The other reason I can identify, thanks to the work of John Dominic Crossan and Marcus Borg, that this is important to Luke is that Mary’s virginity sets Jesus up again in opposition to Caesar Augustus.  They detail in their book The First Christmas a legend that originated roughly thirty years before the birth of Jesus about Octavian, the person who would become Caesar Augustus, about how he was conceived.

“When Atia [Octavian’s mother] had come in the middle of the night to the solemn service of Apollo, she had her litter set down in the temple and fell asleep,…  On a sudden a serpent glided up to her and shortly went away.  When she awoke, she purified herself, as if after the embraces of her husband,…  In the tenth month after that Augustus was born and was therefore regarded as the son of Apollo.”[1]

Borg and Crossan point out that legend of Octavian’s divine conception is modeled on similar, earlier legends of the conceptions of legendary Generals Alexander and the Roman general Scipio Africanus.  Augustus was to out conquer them all.  “The reason for an emphasis on [Mary’s] virginity,” according to Borg and Crossan, “is in order to exalt the divine conception of Jesus over all others – especially over that of Augustus himself.”[2]

They also note that there is a big difference in the way divine conception occurs between the story of Augustus and the story of Jesus.  “In Greco-Roman tradition, and notable in [the] Augustus story …, divine intercourse takes place in a physical manner, so that it was necessary for Atia to purify herself ‘as if after the embraces of her husband.’  Even with Greco-Roman divine conceptions, the male god engages in intercourse, so that the human mother is no longer a virgin after conception.”  They argue that the “claim that Mary remained a virgin before, during, and after conception … made her divine conception different from and greater than all others … especially over that of Caesar Augustus.”[3]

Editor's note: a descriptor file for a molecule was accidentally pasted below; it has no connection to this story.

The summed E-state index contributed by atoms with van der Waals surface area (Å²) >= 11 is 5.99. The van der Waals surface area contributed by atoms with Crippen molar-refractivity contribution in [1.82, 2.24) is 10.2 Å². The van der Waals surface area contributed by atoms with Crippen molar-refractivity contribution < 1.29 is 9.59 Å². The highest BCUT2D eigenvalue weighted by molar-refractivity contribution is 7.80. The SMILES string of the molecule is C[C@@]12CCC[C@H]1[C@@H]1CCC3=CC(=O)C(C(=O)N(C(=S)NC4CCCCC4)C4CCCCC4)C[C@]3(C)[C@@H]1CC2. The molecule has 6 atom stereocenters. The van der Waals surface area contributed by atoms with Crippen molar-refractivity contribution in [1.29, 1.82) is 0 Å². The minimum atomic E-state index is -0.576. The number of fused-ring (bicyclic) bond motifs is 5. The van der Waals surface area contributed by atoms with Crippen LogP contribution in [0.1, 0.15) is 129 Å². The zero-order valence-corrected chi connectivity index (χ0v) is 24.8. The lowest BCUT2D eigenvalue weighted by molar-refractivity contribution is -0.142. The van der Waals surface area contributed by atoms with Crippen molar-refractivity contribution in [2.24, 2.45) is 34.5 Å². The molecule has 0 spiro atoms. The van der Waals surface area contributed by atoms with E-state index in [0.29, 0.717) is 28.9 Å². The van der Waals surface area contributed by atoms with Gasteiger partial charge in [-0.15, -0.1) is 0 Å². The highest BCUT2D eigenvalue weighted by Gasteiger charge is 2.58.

It is not surprising that a story that plays such a foundational role in Luke’s gospel is well remembered.  Luke’s telling of the story helps.  There is something that is both grittily human and mysteriously divine in his telling.  It is no wonder it has inspired so much art.

We’ve been looking at Leonardo da Vinci’s “Annunciation,” 1472-1475.  There are certain things in the image that became standard elements in artistic depictions of the annunciation in Western European art.  You’ll notice the lily that Gabriel is holding.  Mary is reading a book and she is wearing blue.  She has somehow become pretty wealthy by the looks of those clothes and house behind her.  How she became a woman of letters and means is beyond me.

This is a depiction of the annunciation by Luca Signorelli, from the late 15th century.  It has the standard elements – the lily, the book (that Mary has dropped, perhaps startled by Gabriel), and Mary is in blue.  In the upper left, you’ll see God and the heavenly host, and on a line from God to Mary’s head, you’ll see a dove, the symbol of the Holy Spirit coming down to Mary to impregnate her.

This is a contemporary depiction, by John Collier.  You’ll see the lily, book, and blue dress.  He purposefully set it in American suburbia.

I love this contemporary depiction by the Chinese artist He Qi, with Gabriel sticking his head in the window.  You’ll notice the lily and the blue in Mary’s clothing, but the book is missing.

This 20th century depiction of the annunciation is by the Japanese artist Sadao Watanabi.  The blue has moved into Mary’s hair.  The book is present, subtly my Mary’s knees.  The lily is missing, but the Holy Spirit is there in the upper right.